“The Drop” — in which James Gandolfini makes his final film appearance — was originally titled “Animal Rescue,” since the crime drama deals with a lonely Brooklyn bartender (Tom Hardy) who takes in a Pit Bull puppy that was beaten and left for dead in a trash can.
Gandolfini plays the main character’s cousin, who owned the bar until Chechen mobsters took it over. The film offers “an inside look at organized crime’s use of local New York City bars as money-laundering ‘drops,'” according to its official website (which also mentions that 1.4 million dogs are adopted each year).
“The Drop,” which premiered Friday at the Toronto Film Festival, opens in theaters Sept.12. It’s based on the short story “Animal Rescue” by Dennis Lehane, who also wrote “Mystic River” and “Shutter Island.”
So far, most of the reviews have been positive.
“It’s hard to remember the last time a canine was made so shamelessly pivotal a character in a mainstream movie (‘Marley & Me,’ perhaps), but ‘The Drop’ is at once upfront and highly effective in its manipulations, tugging at our heartstrings even as it flicks away at our nerves,” wrote Variety film critic Justin Chang.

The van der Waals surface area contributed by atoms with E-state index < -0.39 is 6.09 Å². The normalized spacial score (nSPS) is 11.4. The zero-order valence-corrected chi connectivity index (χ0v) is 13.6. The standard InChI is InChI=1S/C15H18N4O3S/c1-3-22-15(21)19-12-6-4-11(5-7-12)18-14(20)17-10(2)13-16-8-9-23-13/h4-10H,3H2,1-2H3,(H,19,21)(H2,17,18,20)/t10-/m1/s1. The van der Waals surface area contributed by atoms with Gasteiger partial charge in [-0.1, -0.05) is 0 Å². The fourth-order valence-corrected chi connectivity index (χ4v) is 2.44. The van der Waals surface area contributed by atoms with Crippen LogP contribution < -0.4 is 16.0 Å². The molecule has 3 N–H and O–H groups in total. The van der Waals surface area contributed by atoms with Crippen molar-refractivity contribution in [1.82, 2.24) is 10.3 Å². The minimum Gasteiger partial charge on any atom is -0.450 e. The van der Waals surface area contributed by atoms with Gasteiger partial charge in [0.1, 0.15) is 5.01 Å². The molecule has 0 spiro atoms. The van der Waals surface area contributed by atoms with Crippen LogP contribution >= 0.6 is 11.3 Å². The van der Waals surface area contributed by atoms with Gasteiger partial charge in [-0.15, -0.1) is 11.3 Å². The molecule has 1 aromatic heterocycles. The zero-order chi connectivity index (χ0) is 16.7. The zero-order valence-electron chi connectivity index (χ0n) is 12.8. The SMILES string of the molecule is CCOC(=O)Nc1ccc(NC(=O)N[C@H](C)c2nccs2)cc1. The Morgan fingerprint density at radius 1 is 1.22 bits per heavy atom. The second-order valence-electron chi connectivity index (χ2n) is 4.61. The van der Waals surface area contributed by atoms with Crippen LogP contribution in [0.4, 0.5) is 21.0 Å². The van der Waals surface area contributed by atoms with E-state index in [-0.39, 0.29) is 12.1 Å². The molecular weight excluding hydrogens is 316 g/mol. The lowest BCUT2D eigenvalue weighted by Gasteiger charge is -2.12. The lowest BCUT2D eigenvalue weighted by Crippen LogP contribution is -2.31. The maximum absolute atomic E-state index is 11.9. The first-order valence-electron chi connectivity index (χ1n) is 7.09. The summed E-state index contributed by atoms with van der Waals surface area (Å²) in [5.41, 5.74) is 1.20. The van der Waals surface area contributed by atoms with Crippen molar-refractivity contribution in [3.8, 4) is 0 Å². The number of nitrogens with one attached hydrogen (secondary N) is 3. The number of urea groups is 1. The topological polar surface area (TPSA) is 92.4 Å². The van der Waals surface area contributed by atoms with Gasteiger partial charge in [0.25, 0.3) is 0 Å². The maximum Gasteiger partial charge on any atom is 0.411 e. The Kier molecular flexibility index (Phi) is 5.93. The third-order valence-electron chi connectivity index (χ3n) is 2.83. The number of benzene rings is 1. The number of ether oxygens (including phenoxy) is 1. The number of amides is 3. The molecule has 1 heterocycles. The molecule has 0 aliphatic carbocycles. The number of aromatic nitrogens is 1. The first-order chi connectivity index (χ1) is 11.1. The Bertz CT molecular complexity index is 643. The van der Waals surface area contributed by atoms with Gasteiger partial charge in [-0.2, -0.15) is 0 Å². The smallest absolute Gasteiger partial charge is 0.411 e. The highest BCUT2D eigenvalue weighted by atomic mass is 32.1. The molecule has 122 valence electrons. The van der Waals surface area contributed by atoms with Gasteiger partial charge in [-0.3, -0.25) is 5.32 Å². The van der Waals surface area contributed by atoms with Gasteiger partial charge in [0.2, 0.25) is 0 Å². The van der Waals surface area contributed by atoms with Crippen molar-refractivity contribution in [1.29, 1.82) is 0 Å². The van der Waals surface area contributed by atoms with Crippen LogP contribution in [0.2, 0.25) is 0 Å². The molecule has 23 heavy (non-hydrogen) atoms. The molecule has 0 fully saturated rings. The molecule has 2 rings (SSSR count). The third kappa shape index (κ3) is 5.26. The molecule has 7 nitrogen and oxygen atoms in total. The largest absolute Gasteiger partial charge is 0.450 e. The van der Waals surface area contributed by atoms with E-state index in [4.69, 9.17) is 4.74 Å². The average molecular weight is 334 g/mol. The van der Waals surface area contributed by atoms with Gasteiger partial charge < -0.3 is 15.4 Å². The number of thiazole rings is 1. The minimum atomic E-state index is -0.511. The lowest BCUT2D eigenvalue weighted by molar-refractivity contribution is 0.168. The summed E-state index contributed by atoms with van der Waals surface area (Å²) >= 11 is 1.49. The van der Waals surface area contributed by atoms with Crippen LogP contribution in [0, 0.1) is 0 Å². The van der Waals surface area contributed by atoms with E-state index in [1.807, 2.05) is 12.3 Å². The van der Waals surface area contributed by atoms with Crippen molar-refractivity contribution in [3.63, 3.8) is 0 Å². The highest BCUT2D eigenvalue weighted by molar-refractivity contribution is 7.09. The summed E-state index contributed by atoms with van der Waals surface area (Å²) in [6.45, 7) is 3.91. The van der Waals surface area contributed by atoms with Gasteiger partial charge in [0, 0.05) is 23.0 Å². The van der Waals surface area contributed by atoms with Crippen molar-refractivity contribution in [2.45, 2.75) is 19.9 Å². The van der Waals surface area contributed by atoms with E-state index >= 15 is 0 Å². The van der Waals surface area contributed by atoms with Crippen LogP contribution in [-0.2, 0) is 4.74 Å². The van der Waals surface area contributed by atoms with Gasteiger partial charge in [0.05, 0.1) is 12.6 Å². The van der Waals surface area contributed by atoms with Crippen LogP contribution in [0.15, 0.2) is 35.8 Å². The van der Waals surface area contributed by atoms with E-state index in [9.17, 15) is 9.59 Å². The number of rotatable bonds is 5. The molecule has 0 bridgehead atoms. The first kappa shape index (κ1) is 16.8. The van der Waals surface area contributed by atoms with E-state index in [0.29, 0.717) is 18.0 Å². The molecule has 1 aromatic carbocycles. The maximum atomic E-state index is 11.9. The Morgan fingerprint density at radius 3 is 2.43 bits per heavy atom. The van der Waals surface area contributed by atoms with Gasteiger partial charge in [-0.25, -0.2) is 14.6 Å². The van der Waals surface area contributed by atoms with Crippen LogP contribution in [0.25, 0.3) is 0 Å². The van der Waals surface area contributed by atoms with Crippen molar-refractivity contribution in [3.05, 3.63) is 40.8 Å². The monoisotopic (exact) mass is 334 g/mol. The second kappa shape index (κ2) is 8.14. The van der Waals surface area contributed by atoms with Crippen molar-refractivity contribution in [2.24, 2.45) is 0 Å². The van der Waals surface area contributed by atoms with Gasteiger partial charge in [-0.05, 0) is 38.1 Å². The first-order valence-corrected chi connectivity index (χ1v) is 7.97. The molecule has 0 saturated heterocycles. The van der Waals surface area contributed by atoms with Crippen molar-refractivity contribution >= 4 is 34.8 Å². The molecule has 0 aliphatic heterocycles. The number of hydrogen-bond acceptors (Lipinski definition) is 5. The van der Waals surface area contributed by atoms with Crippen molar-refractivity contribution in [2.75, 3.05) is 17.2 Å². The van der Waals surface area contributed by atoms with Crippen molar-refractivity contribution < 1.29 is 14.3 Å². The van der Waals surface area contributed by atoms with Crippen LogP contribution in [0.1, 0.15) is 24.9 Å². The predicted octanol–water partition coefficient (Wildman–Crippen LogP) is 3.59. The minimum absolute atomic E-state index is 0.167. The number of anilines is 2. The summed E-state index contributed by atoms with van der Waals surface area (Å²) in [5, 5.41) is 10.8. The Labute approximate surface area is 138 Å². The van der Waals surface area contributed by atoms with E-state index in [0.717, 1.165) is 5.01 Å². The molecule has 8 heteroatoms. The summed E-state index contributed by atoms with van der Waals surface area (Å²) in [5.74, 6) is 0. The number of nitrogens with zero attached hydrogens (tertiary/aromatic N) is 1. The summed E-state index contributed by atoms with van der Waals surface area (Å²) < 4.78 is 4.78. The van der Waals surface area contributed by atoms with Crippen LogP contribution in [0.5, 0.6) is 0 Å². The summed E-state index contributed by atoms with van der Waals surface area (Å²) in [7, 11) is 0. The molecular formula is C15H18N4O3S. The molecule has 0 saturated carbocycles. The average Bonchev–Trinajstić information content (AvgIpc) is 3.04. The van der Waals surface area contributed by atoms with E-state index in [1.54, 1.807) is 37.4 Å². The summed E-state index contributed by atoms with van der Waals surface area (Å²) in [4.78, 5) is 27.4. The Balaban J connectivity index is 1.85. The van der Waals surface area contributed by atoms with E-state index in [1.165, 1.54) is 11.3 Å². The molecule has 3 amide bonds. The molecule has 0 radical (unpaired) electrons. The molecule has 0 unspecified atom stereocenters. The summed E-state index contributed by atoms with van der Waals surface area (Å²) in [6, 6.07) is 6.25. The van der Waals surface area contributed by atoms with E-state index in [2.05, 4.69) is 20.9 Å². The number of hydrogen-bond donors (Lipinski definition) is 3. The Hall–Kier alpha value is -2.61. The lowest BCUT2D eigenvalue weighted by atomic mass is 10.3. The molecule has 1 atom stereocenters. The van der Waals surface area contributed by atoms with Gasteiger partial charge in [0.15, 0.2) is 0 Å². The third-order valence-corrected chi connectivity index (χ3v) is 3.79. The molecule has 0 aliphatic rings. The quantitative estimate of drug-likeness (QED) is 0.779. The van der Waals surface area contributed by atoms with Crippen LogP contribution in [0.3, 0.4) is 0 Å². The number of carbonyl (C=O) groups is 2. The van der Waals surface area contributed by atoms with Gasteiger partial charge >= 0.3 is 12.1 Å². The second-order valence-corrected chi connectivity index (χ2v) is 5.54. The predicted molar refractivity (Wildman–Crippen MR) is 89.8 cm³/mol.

In a featurette about Rocco (portrayed, as he grows, by three different Pit Bull puppies), producer Jenno Topping said it was hard to be around the four-legged actors “without smooshing and kissing” them.
“Our filmmaker felt very strongly that there was a thematic connection between a breed that was so traditionally misunderstood and our main character, who is both enigmatic and hugely misunderstood,” she said.
Gandolfini may have been attracted to this film since off screen, he himself was the devoted dog dad of a rescued Pit Bull named Duke. The two were often spotted near their home in New York City.
“I would see him getting coffee with his dog,” Sara Mattler told WNYC after Gandolfini’s death in June 2013. “He was always so sweet with his dog, and made sure the dog had water while he ran in on a hot day.”
Gandolfini was also the dog dad of a Puggle, a Pug/Beagle mix. (As much as he loved ducks and racehorses, can you imagine Tony Soprano cuddling a Puggle? Fuhgedaboutit.)
Here’s hoping one of Gandolfini’s legacies is that his final film helped change people’s minds about Pit Bulls.
And here’s hoping “The Drop” has a happier ending than “Marley & Me.” If you want to know the movie’s outcome before you see it, the website Does the Dog Die? is an excellent resource. (“The Drop” is not yet listed there — I checked.)